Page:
On top of the rocket is the Orion spacecraft, designed to carry crew into deep space and safely return astronauts to Earth.
The spacecraft has a crew module, a service module, and a launch abort system that is capable of guiding the spacecraft and its crew to safety in the event of any emergency that may arise during launch or recovery. Orion’s trajectory in space will test the ship’s ability to communicate with Earth beyond the moon and shield the crew from radiation.
Below Orion is the European Service Module.
“This is the power section of the vehicle where it has the main propulsion, power and life support resources that we need for the Artemis I,” said Howard Hu, Orion Program Manager at NASA’s Johnson Space Center in Houston.
The Orion spacecraft is equipped with hardware and software that will allow future crews to have a complete picture of what’s going on with their spacecraft when they’re thousands of miles from home, Hu said.
One of the biggest challenges for the Orion might be the heat shield, the largest ever built.
When the spacecraft returns to Earth in October, it will encounter temperatures half that of the Sun’s surface and reach Earth’s upper atmosphere at 25,000 miles per hour (40,200 kilometers per hour)—that’s 32 times the speed of sound. Nelson said. .
“Orion will return home faster and hotter than any spacecraft before it, at Mach 32,” Nelson said. “On the space shuttle, we were at Mach 25, which is about 17,500 miles per hour (28,160 kilometers per hour).” (Mach 1 is the speed of sound.)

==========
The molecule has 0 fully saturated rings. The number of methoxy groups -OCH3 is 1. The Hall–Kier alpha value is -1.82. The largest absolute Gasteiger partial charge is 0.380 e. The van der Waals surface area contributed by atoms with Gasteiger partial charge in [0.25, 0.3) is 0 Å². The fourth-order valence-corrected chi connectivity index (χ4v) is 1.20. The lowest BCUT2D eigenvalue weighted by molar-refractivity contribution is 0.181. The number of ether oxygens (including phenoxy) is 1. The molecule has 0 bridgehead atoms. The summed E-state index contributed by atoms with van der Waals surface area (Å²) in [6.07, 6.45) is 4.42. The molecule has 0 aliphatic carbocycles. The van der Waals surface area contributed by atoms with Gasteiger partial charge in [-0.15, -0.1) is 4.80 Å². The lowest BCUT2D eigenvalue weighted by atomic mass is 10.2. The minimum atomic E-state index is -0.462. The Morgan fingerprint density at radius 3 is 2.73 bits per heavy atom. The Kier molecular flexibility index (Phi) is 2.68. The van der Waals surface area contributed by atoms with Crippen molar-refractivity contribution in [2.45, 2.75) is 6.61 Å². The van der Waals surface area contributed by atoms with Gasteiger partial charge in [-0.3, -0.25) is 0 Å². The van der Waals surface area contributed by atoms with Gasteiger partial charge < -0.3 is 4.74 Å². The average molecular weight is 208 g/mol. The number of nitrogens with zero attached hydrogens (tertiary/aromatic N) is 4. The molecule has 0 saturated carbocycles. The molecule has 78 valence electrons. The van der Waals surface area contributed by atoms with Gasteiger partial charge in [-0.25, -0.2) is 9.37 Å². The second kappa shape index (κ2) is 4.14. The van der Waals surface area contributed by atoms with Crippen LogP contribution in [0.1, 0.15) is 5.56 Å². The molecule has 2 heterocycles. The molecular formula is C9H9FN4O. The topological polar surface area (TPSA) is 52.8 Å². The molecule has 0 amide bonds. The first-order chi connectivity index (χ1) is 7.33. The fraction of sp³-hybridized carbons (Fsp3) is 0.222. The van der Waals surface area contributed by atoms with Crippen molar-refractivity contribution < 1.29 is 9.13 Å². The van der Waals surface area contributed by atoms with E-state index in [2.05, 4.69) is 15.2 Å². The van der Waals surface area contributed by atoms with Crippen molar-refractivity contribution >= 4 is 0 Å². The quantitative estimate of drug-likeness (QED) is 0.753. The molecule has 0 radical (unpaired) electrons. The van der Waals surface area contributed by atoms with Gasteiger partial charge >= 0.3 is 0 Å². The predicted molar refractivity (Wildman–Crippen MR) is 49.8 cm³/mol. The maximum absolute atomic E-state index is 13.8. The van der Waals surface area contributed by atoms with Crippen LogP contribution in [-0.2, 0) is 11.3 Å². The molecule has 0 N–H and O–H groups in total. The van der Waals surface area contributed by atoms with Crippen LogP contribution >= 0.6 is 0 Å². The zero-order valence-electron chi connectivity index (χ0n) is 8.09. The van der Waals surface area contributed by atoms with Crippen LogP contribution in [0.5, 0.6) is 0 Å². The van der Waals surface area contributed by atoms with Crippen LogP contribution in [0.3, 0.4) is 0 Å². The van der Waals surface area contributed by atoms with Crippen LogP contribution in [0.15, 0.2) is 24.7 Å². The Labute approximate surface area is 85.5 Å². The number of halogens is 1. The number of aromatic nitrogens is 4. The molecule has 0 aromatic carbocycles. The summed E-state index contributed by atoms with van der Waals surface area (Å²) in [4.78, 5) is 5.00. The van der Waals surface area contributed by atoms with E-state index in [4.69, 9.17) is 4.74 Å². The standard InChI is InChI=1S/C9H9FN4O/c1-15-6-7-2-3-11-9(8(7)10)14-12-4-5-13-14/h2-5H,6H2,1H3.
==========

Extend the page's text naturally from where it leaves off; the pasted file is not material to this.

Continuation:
The heat shield has been tested on Earth, but the return from space is the only real test that simulations cannot fully replicate.
“Atmospheric reentry will be a great way to demonstrate our thermal protection capabilities, make sure the spacecraft returns home safely, and of course for future missions, protecting the crew,” Hu said.
All objectives of the first flight of Artemis will demonstrate the capabilities required for Orion to take humans into deep space. The list includes overall safe flight, SLS rocket performance, heat shield testing, and recovery of the spacecraft after it splashed down in the Pacific Ocean off the coast of San Diego.
Orion will not carry a crew on this initial mission, but it will be full of flight data, including sensors attached to some very important passengers. Three dummies will fly aboard the Artemis I to simulate what humans might experience, and their sensor data will show how much vibration they experienced, as well as the radiation exposure and the usefulness of their flight suits and radiation vests.
“Because the Artemis I is a test flight, the Artemis team is willing to take more risks,” said Mike Sarafin, NASA Artemis I mission leader. Taking those risks now could eliminate issues with real crew on board, he said.
But more than all the data and science the mission team will collect is the idea of resuming human space exploration, taking a big step forward from Apollo to Artemis.
“Artemis I shows that we can do great things that bring people together, things that benefit humanity — things like Apollo that inspire the world,” Nelson said. “And to all of us who look at the moon and dream of the day when humanity returns to the lunar surface: guys, we are here, we are returning, and this journey, our journey begins with Artemis I.”